Meanwhile, the Rajapaksa leadership pushed policies that have weakened Sri Lanka’s already precarious economic standing. Upon returning to power in 2019, the Rajapaksas announced plans to transition the country to organic farming in 10 years. Gotabaya Rajapaksa advocated a ban on synthetic fertilizers and pesticides, catching farmers unprepared and leading to record agricultural production declines. Despite inheriting the looming debt crisis, the Rajapaksa government also cut taxes while increasing spending, including subsidies for farmers. The pandemic made matters worse, decimating the vast tourism industry and weakening remittance flows as many Sri Lankans returned home from overseas jobs.

In response to the economic calamity, Sri Lanka’s diverse political and ethnic groups have united in opposition to the Rajapaksa government. Facing such daunting prospects, many political leaders would have stepped down by now. In fact, the rest of Sri Lanka’s cabinet resigned under public pressure on April 3, including several members of the Rajapaksa family. But Gotabaya and Mahinda Rajapaksa remain at the helm, seemingly with the support of the military and the police, which have kept protesters at bay.

The military is not likely to turn on the Rajapaksas for two reasons. First, Sri Lanka is not a garrison state. The army is powerful, but it respects civilian government—making Sri Lanka different from other countries in the region. Second, the Rajapaksas have deep connections with Sri Lanka’s military. When Mahinda Rajapaksa became president in 2005, he made Gotabaya Rajapaksa the secretary to the defense ministry. As the civil war wound down, the Rajapaksas overlooked alleged human rights violations and later stopped potential international investigations, earning significant loyalty from the military.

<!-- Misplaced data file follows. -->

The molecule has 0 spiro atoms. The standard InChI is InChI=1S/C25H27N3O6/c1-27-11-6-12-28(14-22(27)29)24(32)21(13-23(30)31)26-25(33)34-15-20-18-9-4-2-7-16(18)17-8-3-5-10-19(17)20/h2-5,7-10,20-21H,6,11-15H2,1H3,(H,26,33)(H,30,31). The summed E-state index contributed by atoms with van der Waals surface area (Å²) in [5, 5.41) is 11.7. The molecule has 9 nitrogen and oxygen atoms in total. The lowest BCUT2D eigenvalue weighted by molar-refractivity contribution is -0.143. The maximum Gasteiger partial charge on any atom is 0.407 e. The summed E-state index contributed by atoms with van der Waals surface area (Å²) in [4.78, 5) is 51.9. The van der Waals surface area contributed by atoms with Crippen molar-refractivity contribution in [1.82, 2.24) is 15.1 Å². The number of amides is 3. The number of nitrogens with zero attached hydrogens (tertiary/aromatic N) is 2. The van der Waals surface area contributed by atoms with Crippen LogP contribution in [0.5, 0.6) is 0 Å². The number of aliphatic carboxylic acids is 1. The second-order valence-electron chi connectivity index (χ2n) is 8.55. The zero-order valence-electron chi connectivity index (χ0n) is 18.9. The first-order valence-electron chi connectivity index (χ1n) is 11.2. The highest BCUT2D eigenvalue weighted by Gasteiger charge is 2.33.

Still, the Rajapaksas are looking for ways out of the crisis of their own making. They have reengaged India, with New Delhi stepping forward to pledge an additional $2 billion in economic assistance. India’s willingness to bail out Sri Lanka stems in large part from its desire to make up for lost ground to China. Interestingly, Beijing now appears cautious about easing Colombo’s economic woes, perhaps because of its own struggles amid ongoing COVID-19 outbreaks and supply chain disruptions. Sri Lanka’s financial authorities may also be hesitant to increase the country’s dependence on China.

Regardless of whether China joins India in lending a hand to Sri Lanka, neither of the regional behemoths is likely to fully tackle the country’s economic crisis. Sri Lanka has little or no choice but to turn to the IMF for a structural adjustment loan, which would require significant financial austerity in the short term: an increase in tax revenues and cuts to fuel subsidies. The IMF will also likely push for limits on Sri Lanka’s ability to pursue future loans. Unlike in previous debt restructuring negotiations—in which the IMF held the lion’s share of Sri Lanka’s debt—other creditors will now be involved. This will not be a matter for the IMF and the government to decide on their own.

These already complicated IMF negotiations will be particularly difficult for the Rajapaksas, who have maintained an antagonistic relationship with the institution for much of their tenure. However, to signal their newfound willingness to negotiate, the Rajapaksas have chosen to exclude any other family members from their newly formed cabinet, and Gotabaya Rajapaksa recently admitted that not taking IMF funding earlier in the crisis was a mistake.

If Sri Lanka’s economic crisis is far from over, the same can be said for its political crisis. Whether or not the Rajapaksa clan—a fixture in the country’s politics for decades—can survive the social unrest that austerity is bound to bring remains an open question. What is certain is that thanks to the Rajapaksas’ fecklessness and the complicity of the military, Sri Lanka is headed into even more turbulent waters.

Sumit Ganguly is a columnist at Foreign Policy and a visiting fellow at the Hoover Institution at Stanford University. He is a distinguished professor of political science and the Rabindranath Tagore chair in Indian cultures and civilizations at Indiana University Bloomington.

Dinsha Mistree is a research fellow at the Hoover Institution and Stanford Law School. He also teaches in the international policy program at Stanford’s Freeman Spogli Institute for International Studies.